Fees for financial planning services should be paid by clients, not by product providers and stamping fees do not promote clients understanding and comparing the fees they are paying, according to the Financial Planning Association (FPA).
In a submission to Treasury, the FPA said it supported the removal of the exemption that allows stamping fees on listed investments and, in doing so, drew parallels with the removal of commission arrangements for financial planners.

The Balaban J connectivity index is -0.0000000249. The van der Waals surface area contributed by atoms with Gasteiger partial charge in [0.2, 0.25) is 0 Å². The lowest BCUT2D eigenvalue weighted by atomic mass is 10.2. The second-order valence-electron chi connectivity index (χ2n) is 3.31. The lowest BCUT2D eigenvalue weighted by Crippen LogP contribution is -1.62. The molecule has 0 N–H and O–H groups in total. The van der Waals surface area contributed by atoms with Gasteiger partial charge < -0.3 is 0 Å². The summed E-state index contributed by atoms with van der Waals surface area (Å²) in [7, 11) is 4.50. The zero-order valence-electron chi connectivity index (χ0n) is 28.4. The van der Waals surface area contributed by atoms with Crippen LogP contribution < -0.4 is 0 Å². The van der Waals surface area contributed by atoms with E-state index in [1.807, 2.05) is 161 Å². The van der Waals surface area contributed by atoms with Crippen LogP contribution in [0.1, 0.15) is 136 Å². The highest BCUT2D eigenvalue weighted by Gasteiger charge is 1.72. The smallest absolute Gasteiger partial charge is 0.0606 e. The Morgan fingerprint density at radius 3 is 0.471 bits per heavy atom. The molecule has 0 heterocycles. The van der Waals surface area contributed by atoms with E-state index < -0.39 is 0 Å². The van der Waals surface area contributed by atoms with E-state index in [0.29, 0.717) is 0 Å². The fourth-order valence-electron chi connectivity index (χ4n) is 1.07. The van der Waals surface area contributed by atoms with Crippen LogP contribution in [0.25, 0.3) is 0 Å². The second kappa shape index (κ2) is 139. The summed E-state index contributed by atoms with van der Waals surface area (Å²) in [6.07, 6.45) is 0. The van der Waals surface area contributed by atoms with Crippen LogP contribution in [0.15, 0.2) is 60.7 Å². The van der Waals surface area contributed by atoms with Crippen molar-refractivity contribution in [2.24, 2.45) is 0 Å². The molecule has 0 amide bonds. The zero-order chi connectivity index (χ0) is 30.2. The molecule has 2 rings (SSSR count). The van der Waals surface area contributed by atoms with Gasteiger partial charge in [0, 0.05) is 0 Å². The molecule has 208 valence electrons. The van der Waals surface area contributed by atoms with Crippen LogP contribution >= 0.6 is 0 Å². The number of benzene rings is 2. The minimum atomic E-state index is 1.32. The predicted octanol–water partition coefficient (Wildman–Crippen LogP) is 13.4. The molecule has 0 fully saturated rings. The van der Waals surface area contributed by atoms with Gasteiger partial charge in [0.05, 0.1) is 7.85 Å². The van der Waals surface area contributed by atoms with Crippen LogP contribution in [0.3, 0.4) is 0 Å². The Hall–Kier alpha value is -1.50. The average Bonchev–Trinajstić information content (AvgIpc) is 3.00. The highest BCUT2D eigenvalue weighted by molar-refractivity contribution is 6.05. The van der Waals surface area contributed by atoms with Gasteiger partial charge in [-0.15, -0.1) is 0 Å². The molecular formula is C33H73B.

“All commissions on investment products have been trending down for FPA members for many years and now account for an average of just 7% of members’ remuneration. This figure will reduce to close to zero with the phasing out of grandfathered commissions by the end of 2020,” it said.
“Stamping fees on listed investment entities make up a tiny proportion of commission revenue for financial planners overall. Removing the exemption for stamping fees would not have major consequences for the vast majority of financial planners,” the submission said.
It said that, as with all changes to allowable revenue, any decision to remove the exemption on stamping fees should be accompanied with appropriate transition timeframes.